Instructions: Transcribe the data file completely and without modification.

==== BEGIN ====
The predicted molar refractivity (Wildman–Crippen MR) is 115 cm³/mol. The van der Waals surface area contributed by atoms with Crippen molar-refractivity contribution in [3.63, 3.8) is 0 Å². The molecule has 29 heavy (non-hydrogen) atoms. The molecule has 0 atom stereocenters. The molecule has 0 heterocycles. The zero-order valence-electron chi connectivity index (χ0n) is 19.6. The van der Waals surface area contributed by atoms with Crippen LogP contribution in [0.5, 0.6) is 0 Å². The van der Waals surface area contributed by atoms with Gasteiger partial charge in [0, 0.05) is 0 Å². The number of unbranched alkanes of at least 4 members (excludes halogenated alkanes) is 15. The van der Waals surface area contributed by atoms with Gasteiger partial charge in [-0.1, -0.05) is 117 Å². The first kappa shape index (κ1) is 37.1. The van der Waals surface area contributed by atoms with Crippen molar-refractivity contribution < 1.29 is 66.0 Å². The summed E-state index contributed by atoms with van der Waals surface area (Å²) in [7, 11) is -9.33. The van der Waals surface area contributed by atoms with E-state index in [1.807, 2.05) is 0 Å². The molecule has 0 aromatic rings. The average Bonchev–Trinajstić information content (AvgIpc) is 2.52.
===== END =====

The predicted molar refractivity (Wildman–Crippen MR) is 115 cm³/mol. The van der Waals surface area contributed by atoms with Crippen molar-refractivity contribution in [3.63, 3.8) is 0 Å². The molecule has 29 heavy (non-hydrogen) atoms. The molecule has 0 atom stereocenters. The molecule has 0 heterocycles. The zero-order valence-electron chi connectivity index (χ0n) is 19.6. The van der Waals surface area contributed by atoms with Crippen LogP contribution in [0.5, 0.6) is 0 Å². The van der Waals surface area contributed by atoms with Gasteiger partial charge in [0, 0.05) is 0 Å². The number of unbranched alkanes of at least 4 members (excludes halogenated alkanes) is 15. The van der Waals surface area contributed by atoms with Gasteiger partial charge in [-0.1, -0.05) is 117 Å². The first kappa shape index (κ1) is 37.1. The van der Waals surface area contributed by atoms with Crippen molar-refractivity contribution < 1.29 is 66.0 Å². The summed E-state index contributed by atoms with van der Waals surface area (Å²) in [7, 11) is -9.33. The van der Waals surface area contributed by atoms with E-state index in [1.807, 2.05) is 0 Å². The molecule has 0 aromatic rings. The average Bonchev–Trinajstić information content (AvgIpc) is 2.52.